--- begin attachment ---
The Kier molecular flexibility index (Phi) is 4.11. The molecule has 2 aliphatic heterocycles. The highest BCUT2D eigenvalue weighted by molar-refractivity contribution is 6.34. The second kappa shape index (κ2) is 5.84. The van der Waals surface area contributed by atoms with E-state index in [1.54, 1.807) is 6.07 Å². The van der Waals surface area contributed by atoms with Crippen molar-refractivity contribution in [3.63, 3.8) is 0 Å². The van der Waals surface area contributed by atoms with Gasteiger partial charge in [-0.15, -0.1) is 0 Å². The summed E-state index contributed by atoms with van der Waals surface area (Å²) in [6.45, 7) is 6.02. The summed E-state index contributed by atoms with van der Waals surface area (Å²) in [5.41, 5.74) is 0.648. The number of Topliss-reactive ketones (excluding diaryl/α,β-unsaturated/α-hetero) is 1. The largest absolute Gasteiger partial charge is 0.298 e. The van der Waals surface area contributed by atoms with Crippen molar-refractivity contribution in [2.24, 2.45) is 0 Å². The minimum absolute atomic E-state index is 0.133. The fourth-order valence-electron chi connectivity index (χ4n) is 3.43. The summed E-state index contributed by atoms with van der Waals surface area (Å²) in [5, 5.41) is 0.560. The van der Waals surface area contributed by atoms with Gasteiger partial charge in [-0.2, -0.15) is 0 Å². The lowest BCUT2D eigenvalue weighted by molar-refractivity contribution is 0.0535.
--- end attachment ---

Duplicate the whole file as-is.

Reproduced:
The Kier molecular flexibility index (Phi) is 4.11. The molecule has 2 aliphatic heterocycles. The highest BCUT2D eigenvalue weighted by molar-refractivity contribution is 6.34. The second kappa shape index (κ2) is 5.84. The van der Waals surface area contributed by atoms with E-state index in [1.54, 1.807) is 6.07 Å². The van der Waals surface area contributed by atoms with Crippen molar-refractivity contribution in [3.63, 3.8) is 0 Å². The van der Waals surface area contributed by atoms with Gasteiger partial charge in [-0.15, -0.1) is 0 Å². The summed E-state index contributed by atoms with van der Waals surface area (Å²) in [6.45, 7) is 6.02. The summed E-state index contributed by atoms with van der Waals surface area (Å²) in [5.41, 5.74) is 0.648. The number of Topliss-reactive ketones (excluding diaryl/α,β-unsaturated/α-hetero) is 1. The largest absolute Gasteiger partial charge is 0.298 e. The van der Waals surface area contributed by atoms with Crippen molar-refractivity contribution in [2.24, 2.45) is 0 Å². The minimum absolute atomic E-state index is 0.133. The fourth-order valence-electron chi connectivity index (χ4n) is 3.43. The summed E-state index contributed by atoms with van der Waals surface area (Å²) in [5, 5.41) is 0.560. The van der Waals surface area contributed by atoms with Gasteiger partial charge in [-0.2, -0.15) is 0 Å². The lowest BCUT2D eigenvalue weighted by molar-refractivity contribution is 0.0535.